Greek financial crisis and their decision to stay in Greece even though they could live in more financially-stable Denmark. For Pernille, who speaks fluent Greek, it all comes down to the sun. She can't live without it.

The "Crisis'' as everyone calls Greece's financial collapse, has affected everyone, mainly in the form of higher taxes, new taxes and cuts in social benefits. But people still seem to enjoy life. Later that evening, Michalis and Pernille invited neighbors over to watch the Eurovision song contest finals on TV. This is something like the vocal equivalent of the Olympics with a little Dancing WIth the Stars thrown in. Singers representing every country in Europe compete with music, wild (read skimpy) costumes and over-the-top special effects. Judges from the various countries then award points to the competitors. You can't vote for your own country, but there didn't seem to be any rules about favoring geographic neighbors and friends. The votes are announced Academy Awards-style, with each country's presenter hemming and hawing to increase the suspense. The show didn't end until 1:30 a.m. No worries. We kept each other awake casting our own votes, drinking wine, eating Michalis' homemade nachos and cheering on the winner - Denmark!

Thessaloniki's castle walls

We spent part of the next day exploring a bit more of Thessaloniki, Greece's second-largest city next to Athens. Sunday was an interesting day to be there because of the many baptisms and weddings that take place in the Orthodox churches. Most families head to a local restaurant afterwards to celebrate, the reason for the Disney balloons in the photos below.

The late-night TV-watching and partying took its toll on Tom after we stopped for lunch. He told me to wake him up when the bill came. But, instead of bringing the bill, the waiter brought not one, but two FREE desserts.

Wake up call
Tom was a happy man once again. 

Well, folks, that's it for this trip. We stopped in more than a dozen cities in five countries in 22 days, met wonderful people, ate great food, learned a few words of Serbian, Macedonian and Greek, and came back with $11 worth of Macedonian currency because no one at the airport in Amstedam would exchange it for dollars or euros. If there's anyone out there who wants it, let me know!

The highlight of our 22-hour trip back home to Seattle was the special Hindu meal service offered by Delta Air Lines. We order it whenever we can.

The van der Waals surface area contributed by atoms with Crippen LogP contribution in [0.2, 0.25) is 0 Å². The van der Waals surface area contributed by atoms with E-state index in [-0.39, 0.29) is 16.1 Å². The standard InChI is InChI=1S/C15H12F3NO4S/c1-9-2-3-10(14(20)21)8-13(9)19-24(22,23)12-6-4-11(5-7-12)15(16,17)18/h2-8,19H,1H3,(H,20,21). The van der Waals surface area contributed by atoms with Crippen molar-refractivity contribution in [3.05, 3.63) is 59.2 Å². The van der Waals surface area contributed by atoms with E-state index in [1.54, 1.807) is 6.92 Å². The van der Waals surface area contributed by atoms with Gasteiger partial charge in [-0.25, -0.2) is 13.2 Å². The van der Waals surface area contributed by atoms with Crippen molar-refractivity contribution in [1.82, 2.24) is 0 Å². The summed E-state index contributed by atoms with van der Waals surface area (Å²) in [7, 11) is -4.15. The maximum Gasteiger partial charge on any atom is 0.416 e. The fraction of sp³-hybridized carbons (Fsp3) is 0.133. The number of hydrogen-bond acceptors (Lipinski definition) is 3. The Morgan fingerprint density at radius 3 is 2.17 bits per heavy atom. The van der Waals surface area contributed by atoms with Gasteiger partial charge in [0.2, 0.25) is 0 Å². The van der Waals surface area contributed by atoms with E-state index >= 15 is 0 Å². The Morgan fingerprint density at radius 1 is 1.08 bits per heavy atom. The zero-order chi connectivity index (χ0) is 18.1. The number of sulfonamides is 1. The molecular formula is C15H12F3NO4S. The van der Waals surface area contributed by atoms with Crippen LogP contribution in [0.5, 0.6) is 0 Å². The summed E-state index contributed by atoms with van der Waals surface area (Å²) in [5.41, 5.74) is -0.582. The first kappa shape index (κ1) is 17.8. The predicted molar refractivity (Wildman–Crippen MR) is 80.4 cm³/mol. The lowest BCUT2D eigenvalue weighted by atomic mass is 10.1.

In all fairness, this was just the snack (the same sandwich everyone else got, only with  tomatoes instead of turkey) The main meal, pictured below, was actually quite tasty and

 more nutritious than the usual pasta or chicken.

Click here to see Tom's Picasa picture gallery of our trip. 

Friday, May 17, 2013

Macedonian village stay: What would you pay?

Petar, Renata and friends at Villa Dihovo


Ask Petar Cvetkovska any question, and chances are his reply will be "You decide." That includes how much to pay for an overnight stay, meals included, at Villa Dihovo an 88-year-old stone house in the village of Dihovo near Macdonia's Pelister National Park.

Petar, a former professional soccer player, and his wife, Renata, a pharmacist, leave it up to guests to decide how satisfied they are and what they want to pay. This sounds like a risky idea, but my guess is that it encourages most people to pay more rather than less.

"I'm still waiting for the person who pays nothing," Petar laughed when I asked him about this. After a dinner of grilled fish, sausages, stuffed peppers, salad from the garden, baklava and Petar's homemade beer and wine, I knew we would not be the first.


Villa Dihovo

Petar's parents live next door in a new house next to the original family home, now a guesthouse with three bedrooms decorated with rustic handmade beds and furniture, mostly made by Petar. We were lucky to score the best room, the only one of the three with a shower and toilet en-suite. Plumbing the old house must have been a challenge. The shower was literally a few inches away from the bed.

Bedroom with shower

Petar teaches physical education at the local middle school, and lives with his wife and two daughters in an apartment a few miles away in Bitola, but spends much of his time here at the house, serving the food cooked by Renata and his mother, and entertaining guests with entertaining bits of philosophical musings.